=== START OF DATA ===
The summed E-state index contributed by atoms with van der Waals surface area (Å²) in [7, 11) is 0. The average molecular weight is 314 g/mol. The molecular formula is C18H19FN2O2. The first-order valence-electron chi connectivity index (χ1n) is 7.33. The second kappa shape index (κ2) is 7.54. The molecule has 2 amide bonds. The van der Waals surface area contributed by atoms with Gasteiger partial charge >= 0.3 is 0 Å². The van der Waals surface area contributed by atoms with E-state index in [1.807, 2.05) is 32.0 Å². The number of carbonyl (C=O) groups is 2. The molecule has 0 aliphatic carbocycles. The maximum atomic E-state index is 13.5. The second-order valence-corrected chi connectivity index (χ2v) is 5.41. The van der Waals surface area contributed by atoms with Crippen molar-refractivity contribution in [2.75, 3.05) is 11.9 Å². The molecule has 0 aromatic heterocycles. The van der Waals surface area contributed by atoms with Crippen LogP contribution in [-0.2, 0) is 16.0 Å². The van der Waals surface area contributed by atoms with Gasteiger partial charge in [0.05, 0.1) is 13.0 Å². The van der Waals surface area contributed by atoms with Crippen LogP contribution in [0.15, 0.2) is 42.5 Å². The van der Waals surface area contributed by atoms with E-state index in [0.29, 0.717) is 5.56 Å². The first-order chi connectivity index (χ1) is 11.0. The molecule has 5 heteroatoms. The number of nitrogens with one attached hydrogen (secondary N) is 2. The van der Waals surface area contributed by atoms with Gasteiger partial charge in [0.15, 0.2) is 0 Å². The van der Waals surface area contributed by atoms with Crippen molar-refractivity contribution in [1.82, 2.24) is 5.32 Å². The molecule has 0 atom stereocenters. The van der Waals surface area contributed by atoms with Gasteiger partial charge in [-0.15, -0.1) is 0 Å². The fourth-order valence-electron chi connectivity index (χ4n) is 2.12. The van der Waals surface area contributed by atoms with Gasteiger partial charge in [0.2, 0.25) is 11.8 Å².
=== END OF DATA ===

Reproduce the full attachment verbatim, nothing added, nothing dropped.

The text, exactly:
The summed E-state index contributed by atoms with van der Waals surface area (Å²) in [7, 11) is 0. The average molecular weight is 314 g/mol. The molecular formula is C18H19FN2O2. The first-order valence-electron chi connectivity index (χ1n) is 7.33. The second kappa shape index (κ2) is 7.54. The molecule has 2 amide bonds. The van der Waals surface area contributed by atoms with Gasteiger partial charge >= 0.3 is 0 Å². The van der Waals surface area contributed by atoms with E-state index in [1.807, 2.05) is 32.0 Å². The number of carbonyl (C=O) groups is 2. The molecule has 0 aliphatic carbocycles. The maximum atomic E-state index is 13.5. The second-order valence-corrected chi connectivity index (χ2v) is 5.41. The van der Waals surface area contributed by atoms with Crippen molar-refractivity contribution in [2.75, 3.05) is 11.9 Å². The molecule has 0 aromatic heterocycles. The van der Waals surface area contributed by atoms with Crippen LogP contribution in [-0.2, 0) is 16.0 Å². The van der Waals surface area contributed by atoms with Gasteiger partial charge in [0.05, 0.1) is 13.0 Å². The van der Waals surface area contributed by atoms with Crippen LogP contribution in [0.15, 0.2) is 42.5 Å². The van der Waals surface area contributed by atoms with E-state index in [0.29, 0.717) is 5.56 Å². The first-order chi connectivity index (χ1) is 11.0. The molecule has 5 heteroatoms. The number of nitrogens with one attached hydrogen (secondary N) is 2. The van der Waals surface area contributed by atoms with Gasteiger partial charge in [0.15, 0.2) is 0 Å². The van der Waals surface area contributed by atoms with Crippen molar-refractivity contribution in [1.82, 2.24) is 5.32 Å². The molecule has 0 atom stereocenters. The van der Waals surface area contributed by atoms with Gasteiger partial charge in [-0.15, -0.1) is 0 Å². The fourth-order valence-electron chi connectivity index (χ4n) is 2.12. The van der Waals surface area contributed by atoms with Gasteiger partial charge in [0.2, 0.25) is 11.8 Å².